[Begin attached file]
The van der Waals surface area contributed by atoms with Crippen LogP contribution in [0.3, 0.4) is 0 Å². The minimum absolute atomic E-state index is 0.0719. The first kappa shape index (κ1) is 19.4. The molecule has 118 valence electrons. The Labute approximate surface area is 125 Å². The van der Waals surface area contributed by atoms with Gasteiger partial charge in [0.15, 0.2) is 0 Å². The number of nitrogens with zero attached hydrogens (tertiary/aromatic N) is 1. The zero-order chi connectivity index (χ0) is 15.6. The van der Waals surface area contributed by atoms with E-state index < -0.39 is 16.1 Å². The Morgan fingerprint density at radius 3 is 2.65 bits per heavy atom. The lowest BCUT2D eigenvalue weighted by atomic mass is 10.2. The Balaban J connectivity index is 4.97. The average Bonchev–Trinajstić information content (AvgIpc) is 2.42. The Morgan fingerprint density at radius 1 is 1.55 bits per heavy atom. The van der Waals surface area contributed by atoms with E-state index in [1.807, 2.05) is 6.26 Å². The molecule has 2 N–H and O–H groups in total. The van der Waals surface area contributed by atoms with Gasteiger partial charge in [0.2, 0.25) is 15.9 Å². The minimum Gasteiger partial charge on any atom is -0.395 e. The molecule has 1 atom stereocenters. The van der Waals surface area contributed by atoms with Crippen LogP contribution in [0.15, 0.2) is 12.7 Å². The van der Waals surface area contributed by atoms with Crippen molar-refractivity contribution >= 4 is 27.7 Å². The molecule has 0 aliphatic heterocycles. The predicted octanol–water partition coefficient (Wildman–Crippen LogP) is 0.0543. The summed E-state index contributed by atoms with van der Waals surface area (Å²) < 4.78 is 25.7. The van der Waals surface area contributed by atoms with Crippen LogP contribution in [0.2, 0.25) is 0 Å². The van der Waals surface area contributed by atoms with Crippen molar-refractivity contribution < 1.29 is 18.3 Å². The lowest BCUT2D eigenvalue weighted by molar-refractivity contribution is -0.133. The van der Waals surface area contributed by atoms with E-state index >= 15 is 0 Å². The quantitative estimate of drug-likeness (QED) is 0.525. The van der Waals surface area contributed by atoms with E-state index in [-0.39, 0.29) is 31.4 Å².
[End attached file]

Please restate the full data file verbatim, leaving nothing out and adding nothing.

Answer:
The van der Waals surface area contributed by atoms with Crippen LogP contribution in [0.3, 0.4) is 0 Å². The minimum absolute atomic E-state index is 0.0719. The first kappa shape index (κ1) is 19.4. The molecule has 118 valence electrons. The Labute approximate surface area is 125 Å². The van der Waals surface area contributed by atoms with Gasteiger partial charge in [0.15, 0.2) is 0 Å². The number of nitrogens with zero attached hydrogens (tertiary/aromatic N) is 1. The zero-order chi connectivity index (χ0) is 15.6. The van der Waals surface area contributed by atoms with E-state index < -0.39 is 16.1 Å². The Morgan fingerprint density at radius 3 is 2.65 bits per heavy atom. The lowest BCUT2D eigenvalue weighted by atomic mass is 10.2. The Balaban J connectivity index is 4.97. The average Bonchev–Trinajstić information content (AvgIpc) is 2.42. The Morgan fingerprint density at radius 1 is 1.55 bits per heavy atom. The van der Waals surface area contributed by atoms with E-state index in [1.807, 2.05) is 6.26 Å². The molecule has 2 N–H and O–H groups in total. The van der Waals surface area contributed by atoms with Gasteiger partial charge in [0.2, 0.25) is 15.9 Å². The minimum Gasteiger partial charge on any atom is -0.395 e. The molecule has 1 atom stereocenters. The van der Waals surface area contributed by atoms with Crippen LogP contribution in [0.15, 0.2) is 12.7 Å². The van der Waals surface area contributed by atoms with Crippen molar-refractivity contribution >= 4 is 27.7 Å². The molecule has 0 aliphatic heterocycles. The predicted octanol–water partition coefficient (Wildman–Crippen LogP) is 0.0543. The summed E-state index contributed by atoms with van der Waals surface area (Å²) < 4.78 is 25.7. The van der Waals surface area contributed by atoms with Crippen LogP contribution in [0.2, 0.25) is 0 Å². The van der Waals surface area contributed by atoms with Crippen molar-refractivity contribution < 1.29 is 18.3 Å². The lowest BCUT2D eigenvalue weighted by molar-refractivity contribution is -0.133. The van der Waals surface area contributed by atoms with E-state index >= 15 is 0 Å². The quantitative estimate of drug-likeness (QED) is 0.525. The van der Waals surface area contributed by atoms with E-state index in [-0.39, 0.29) is 31.4 Å².